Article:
The only permanent public open space is the hard-scape
plaza across from the Javits Convention Center. Several
small community parks have been created on Port Authority
property through an agreement with the community. In
addition, privately owned public space is located at
One and Two Pennsylvania Plaza, and on the south side
of West 42nd Street between Eleventh and Twelfth avenues.
St. (10th & 11th Ave.)
along 9th Avenue
Lincoln tunnel access
ramps at 39th Street
Amtrack cut at 39th
The character of the proposed rezoning area differs significantly
from one area to another. Along Ninth Avenue from West
35th Street to West 40th Street, the area is primarily
residential buildings with five to six story walk-up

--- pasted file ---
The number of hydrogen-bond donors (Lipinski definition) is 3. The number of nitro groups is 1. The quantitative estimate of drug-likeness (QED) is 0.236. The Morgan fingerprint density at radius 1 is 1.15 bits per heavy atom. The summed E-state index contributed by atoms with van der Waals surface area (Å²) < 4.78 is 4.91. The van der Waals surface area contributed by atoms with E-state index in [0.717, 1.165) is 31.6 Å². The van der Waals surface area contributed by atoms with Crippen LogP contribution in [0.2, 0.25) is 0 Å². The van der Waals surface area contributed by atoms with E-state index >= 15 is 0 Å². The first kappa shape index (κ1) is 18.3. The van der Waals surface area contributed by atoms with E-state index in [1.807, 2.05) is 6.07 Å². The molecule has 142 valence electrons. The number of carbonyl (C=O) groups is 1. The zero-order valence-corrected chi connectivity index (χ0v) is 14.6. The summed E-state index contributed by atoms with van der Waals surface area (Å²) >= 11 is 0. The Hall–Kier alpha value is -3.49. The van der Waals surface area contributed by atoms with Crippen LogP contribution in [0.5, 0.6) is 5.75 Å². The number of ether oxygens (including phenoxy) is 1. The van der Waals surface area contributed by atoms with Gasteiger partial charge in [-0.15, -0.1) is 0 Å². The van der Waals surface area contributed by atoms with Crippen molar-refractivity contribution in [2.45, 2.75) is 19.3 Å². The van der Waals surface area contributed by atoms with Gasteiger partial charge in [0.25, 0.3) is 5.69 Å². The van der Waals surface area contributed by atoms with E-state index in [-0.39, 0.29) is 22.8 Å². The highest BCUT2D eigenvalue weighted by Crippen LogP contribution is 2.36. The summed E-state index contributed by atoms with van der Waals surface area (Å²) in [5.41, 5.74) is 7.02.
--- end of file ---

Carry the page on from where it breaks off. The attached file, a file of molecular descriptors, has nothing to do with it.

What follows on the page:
apartment buildings with ground floor retail. Though
there is a strong built context of residential buildings,
there are several parking and underbuilt lots.
West of Ninth Avenue between West 35th and 40th streets,
the area is primarily low scale, with one to three
story commercial and industrial buildings, some walk-up
apartment buildings, and larger loft buildings. The
area is dominated by the presence of infrastructure,
primarily the Lincoln Tunnel approaches between Ninth
and Tenth avenues and the open Amtrak railroad cut
between Tenth and Eleventh avenues. Much of the land
that isn’t utilized for infrastructure uses are
auto related uses or surface level bus and automobile
parking. The lots west of Ninth Avenue are generally
larger, the street walls are not continuous, and there
are fewer ground floor retail uses.
West 34th Street from Eighth Avenue to Eleventh Avenue is a mixed-use corridor
of commercial and residential uses. The level of development, including size